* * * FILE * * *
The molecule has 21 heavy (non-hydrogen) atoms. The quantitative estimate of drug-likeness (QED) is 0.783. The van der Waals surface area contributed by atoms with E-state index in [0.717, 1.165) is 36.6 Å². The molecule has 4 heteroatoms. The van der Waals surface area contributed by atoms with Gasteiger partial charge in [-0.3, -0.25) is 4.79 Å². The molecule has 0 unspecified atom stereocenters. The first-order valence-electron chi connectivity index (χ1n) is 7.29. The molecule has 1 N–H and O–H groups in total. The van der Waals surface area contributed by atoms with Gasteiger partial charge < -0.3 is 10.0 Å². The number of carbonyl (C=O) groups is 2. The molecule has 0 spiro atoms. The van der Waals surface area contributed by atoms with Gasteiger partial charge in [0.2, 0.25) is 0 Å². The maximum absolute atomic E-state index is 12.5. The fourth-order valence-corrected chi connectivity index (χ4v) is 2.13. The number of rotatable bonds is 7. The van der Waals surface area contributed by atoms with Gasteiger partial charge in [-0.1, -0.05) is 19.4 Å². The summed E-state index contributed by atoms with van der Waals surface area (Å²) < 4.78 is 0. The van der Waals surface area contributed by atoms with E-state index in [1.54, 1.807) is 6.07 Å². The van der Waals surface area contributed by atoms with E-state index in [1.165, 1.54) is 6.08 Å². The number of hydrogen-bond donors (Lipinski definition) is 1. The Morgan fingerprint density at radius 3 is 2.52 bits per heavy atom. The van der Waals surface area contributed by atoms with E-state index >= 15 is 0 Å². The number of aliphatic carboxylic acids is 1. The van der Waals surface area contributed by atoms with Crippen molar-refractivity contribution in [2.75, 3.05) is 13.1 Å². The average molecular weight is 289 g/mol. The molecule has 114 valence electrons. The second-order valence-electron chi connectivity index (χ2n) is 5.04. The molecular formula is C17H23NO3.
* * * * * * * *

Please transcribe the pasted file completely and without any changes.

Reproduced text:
The molecule has 21 heavy (non-hydrogen) atoms. The quantitative estimate of drug-likeness (QED) is 0.783. The van der Waals surface area contributed by atoms with E-state index in [0.717, 1.165) is 36.6 Å². The molecule has 4 heteroatoms. The van der Waals surface area contributed by atoms with Gasteiger partial charge in [-0.3, -0.25) is 4.79 Å². The molecule has 0 unspecified atom stereocenters. The first-order valence-electron chi connectivity index (χ1n) is 7.29. The molecule has 1 N–H and O–H groups in total. The van der Waals surface area contributed by atoms with Gasteiger partial charge < -0.3 is 10.0 Å². The number of carbonyl (C=O) groups is 2. The molecule has 0 spiro atoms. The van der Waals surface area contributed by atoms with Gasteiger partial charge in [0.2, 0.25) is 0 Å². The maximum absolute atomic E-state index is 12.5. The fourth-order valence-corrected chi connectivity index (χ4v) is 2.13. The number of rotatable bonds is 7. The van der Waals surface area contributed by atoms with Gasteiger partial charge in [-0.1, -0.05) is 19.4 Å². The summed E-state index contributed by atoms with van der Waals surface area (Å²) < 4.78 is 0. The van der Waals surface area contributed by atoms with E-state index in [1.54, 1.807) is 6.07 Å². The van der Waals surface area contributed by atoms with E-state index in [1.165, 1.54) is 6.08 Å². The number of hydrogen-bond donors (Lipinski definition) is 1. The Morgan fingerprint density at radius 3 is 2.52 bits per heavy atom. The van der Waals surface area contributed by atoms with E-state index >= 15 is 0 Å². The number of aliphatic carboxylic acids is 1. The van der Waals surface area contributed by atoms with Crippen molar-refractivity contribution in [2.75, 3.05) is 13.1 Å². The average molecular weight is 289 g/mol. The molecule has 114 valence electrons. The second-order valence-electron chi connectivity index (χ2n) is 5.04. The molecular formula is C17H23NO3.